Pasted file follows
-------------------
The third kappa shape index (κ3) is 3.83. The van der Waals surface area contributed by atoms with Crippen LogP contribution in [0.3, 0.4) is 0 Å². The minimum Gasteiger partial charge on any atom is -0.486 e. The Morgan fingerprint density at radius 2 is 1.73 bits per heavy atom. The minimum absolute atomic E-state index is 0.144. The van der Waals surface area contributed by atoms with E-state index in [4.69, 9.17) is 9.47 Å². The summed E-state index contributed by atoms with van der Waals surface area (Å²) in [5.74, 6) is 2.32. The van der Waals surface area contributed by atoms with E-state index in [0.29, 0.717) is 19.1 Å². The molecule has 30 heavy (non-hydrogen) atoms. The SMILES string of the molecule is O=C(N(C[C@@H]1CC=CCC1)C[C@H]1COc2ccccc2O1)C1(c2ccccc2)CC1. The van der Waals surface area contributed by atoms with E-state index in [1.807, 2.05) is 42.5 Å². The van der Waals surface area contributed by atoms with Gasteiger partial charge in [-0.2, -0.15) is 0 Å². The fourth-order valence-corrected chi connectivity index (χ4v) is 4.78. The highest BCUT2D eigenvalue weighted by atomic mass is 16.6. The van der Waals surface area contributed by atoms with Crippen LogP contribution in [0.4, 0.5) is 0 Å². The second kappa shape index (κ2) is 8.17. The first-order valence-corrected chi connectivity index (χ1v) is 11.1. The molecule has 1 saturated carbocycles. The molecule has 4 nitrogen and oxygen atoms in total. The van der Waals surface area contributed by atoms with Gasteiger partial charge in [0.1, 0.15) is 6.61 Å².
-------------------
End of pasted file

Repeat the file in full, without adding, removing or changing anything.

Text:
The third kappa shape index (κ3) is 3.83. The van der Waals surface area contributed by atoms with Crippen LogP contribution in [0.3, 0.4) is 0 Å². The minimum Gasteiger partial charge on any atom is -0.486 e. The Morgan fingerprint density at radius 2 is 1.73 bits per heavy atom. The minimum absolute atomic E-state index is 0.144. The van der Waals surface area contributed by atoms with E-state index in [4.69, 9.17) is 9.47 Å². The summed E-state index contributed by atoms with van der Waals surface area (Å²) in [5.74, 6) is 2.32. The van der Waals surface area contributed by atoms with E-state index in [0.29, 0.717) is 19.1 Å². The molecule has 30 heavy (non-hydrogen) atoms. The SMILES string of the molecule is O=C(N(C[C@@H]1CC=CCC1)C[C@H]1COc2ccccc2O1)C1(c2ccccc2)CC1. The van der Waals surface area contributed by atoms with E-state index in [1.807, 2.05) is 42.5 Å². The van der Waals surface area contributed by atoms with Gasteiger partial charge in [-0.2, -0.15) is 0 Å². The fourth-order valence-corrected chi connectivity index (χ4v) is 4.78. The highest BCUT2D eigenvalue weighted by atomic mass is 16.6. The van der Waals surface area contributed by atoms with Crippen LogP contribution in [0.4, 0.5) is 0 Å². The second kappa shape index (κ2) is 8.17. The first-order valence-corrected chi connectivity index (χ1v) is 11.1. The molecule has 1 saturated carbocycles. The molecule has 4 nitrogen and oxygen atoms in total. The van der Waals surface area contributed by atoms with Gasteiger partial charge in [0.1, 0.15) is 6.61 Å².